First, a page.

When you get MS, you prepare yourself for the typical MS symptoms. Not that I'm disappointed, but I've had MS for almost ten years now and there has been no disability. (And I'm all prepared!) Instead, I am plagued by the quirky little aberrations that occur when one loses chunks of ones brain to ones immune system.
For example, one night several years ago I woke up and found a little spinning wheel directly in the line of vision of my right eye. It was a beautiful bright green. The G in the RGB. Radioactive Cat green (http://www.allposters.com/-sp/Radioactive-Cats-Posters_i837903_c19914_.htm). Before you ask, it does not talk to me. Yes, it's not my only friend, but it's a little glowing friend. I imagine my immune system just took a chunk out of some key area. It only appears at night, and only if I've been sleeping a few hours and I'm woken up.
Usually I'm woken up by the dogs demanding to go out. That provoked another MS quirk about two years ago. One night I woke up and let Doug and Mac out. Mac came back in after moving his bowels and was so delighted with himself he rolled on his back and split into two dogs.
"Cool," I thought, "Now I have three dogs."
I went back to bed and told a very confused Gary what had happened. (Eventually he just said, "Shut up and go to sleep.") I lay there, so so pleased Mac had learned this new trick. And then, somehow without opening my still-open eyes, I woke up. My eyes had been open, I had been tromping around the house and yard, and I had conversed with Gary - and evidently I did it all in my sleep. I checked - only one version of Mac.
A month or so later I woke and was disgusted because Doug had relieved himself all over the house. At least ten times. I got wads of toilet paper and soaked all of it up, then I went back to bed. I was thinking about it the next morning, trying to determine if it was a dream, when I rolled over and saw a wad of toilet paper on the floor in the bedroom. And another in the hall...and the kitchen... about ten in all.
When I mentioned this to the neurologist, he said it was REM Behavioral Sleep Disorder, and some "normals" have it too. The part of your brain stem responsible for keeping you still as you sleep just stops working. I don't think it's happened since then, so it must have just been a temporary exacerbation and my brain rebuilt itself. But see what I mean? I prepared myself for not walking, not for sleepwalking.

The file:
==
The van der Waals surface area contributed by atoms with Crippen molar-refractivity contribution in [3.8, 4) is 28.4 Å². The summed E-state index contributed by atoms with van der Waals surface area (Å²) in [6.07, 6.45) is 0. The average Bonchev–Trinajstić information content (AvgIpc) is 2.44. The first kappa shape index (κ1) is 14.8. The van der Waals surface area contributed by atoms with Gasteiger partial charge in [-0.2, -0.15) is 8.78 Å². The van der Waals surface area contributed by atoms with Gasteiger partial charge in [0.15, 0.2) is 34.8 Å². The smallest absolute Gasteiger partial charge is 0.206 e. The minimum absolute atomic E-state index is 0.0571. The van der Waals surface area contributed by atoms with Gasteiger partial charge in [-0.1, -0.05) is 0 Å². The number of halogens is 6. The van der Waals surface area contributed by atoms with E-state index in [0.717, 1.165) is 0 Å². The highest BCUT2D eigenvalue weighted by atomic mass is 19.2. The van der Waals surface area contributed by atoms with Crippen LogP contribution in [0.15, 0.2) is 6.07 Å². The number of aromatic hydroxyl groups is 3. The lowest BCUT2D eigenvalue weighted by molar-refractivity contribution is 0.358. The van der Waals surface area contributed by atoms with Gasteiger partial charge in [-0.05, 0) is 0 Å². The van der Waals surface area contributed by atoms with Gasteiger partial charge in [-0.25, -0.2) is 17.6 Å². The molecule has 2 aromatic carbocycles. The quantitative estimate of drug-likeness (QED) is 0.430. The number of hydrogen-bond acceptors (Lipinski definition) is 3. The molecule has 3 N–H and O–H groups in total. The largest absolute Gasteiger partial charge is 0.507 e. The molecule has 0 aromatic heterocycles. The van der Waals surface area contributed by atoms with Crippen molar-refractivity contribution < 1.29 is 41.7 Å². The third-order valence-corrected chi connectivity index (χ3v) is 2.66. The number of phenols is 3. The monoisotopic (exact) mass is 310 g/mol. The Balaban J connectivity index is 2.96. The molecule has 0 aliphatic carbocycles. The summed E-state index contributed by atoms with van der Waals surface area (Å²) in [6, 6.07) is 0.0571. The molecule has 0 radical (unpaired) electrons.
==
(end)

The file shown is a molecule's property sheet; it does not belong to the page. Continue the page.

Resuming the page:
My most recent brain aberration happened about two months ago. I started with a paresthesia (abnormal nerve sensation). This one felt as if the soles of my feet were size eight and the bones and muscles had shrunk to size seven. Then I began to get "into" music. I haven't ever listened to music just for entertainment. It's never affected me that much. Suddenly, I need the speakers in my ears glutting my head with my tunes. My brain has been spinning for two months with lyrics and licks and drum solos. I sit around and listen to music. And pine. And sigh. And fantasize about what I'm going to do with my life. I am fourteen. (Oh, and not to put too fine a point on it, my Celexa-stunted sex drive has returned to a daily fourteen year old level of interest.)
So I have gone from a content 43 year old who listens to NPR to a pining fourteen year old who listens to BNL. (Oh yes, Barenaked Ladies. I am SO close to joining the fan club.) I haven't read poetry since I threw my Norton Anthology across the room in college. (Dover Beach. All I have to say.) I haven't written poetry since Mrs. Mulvaney asked what process I go through when I write a poem and I said "Well, first I make an outline - " and she laughed. And here I am sighing like a GIRL and thinking poetic thoughts. And writing in, if not a diary, a blog.
The neurologist asks me every year if my handwriting has changed. I fully expect to start dotting my i's with little hearts and smiley faces if this keeps up.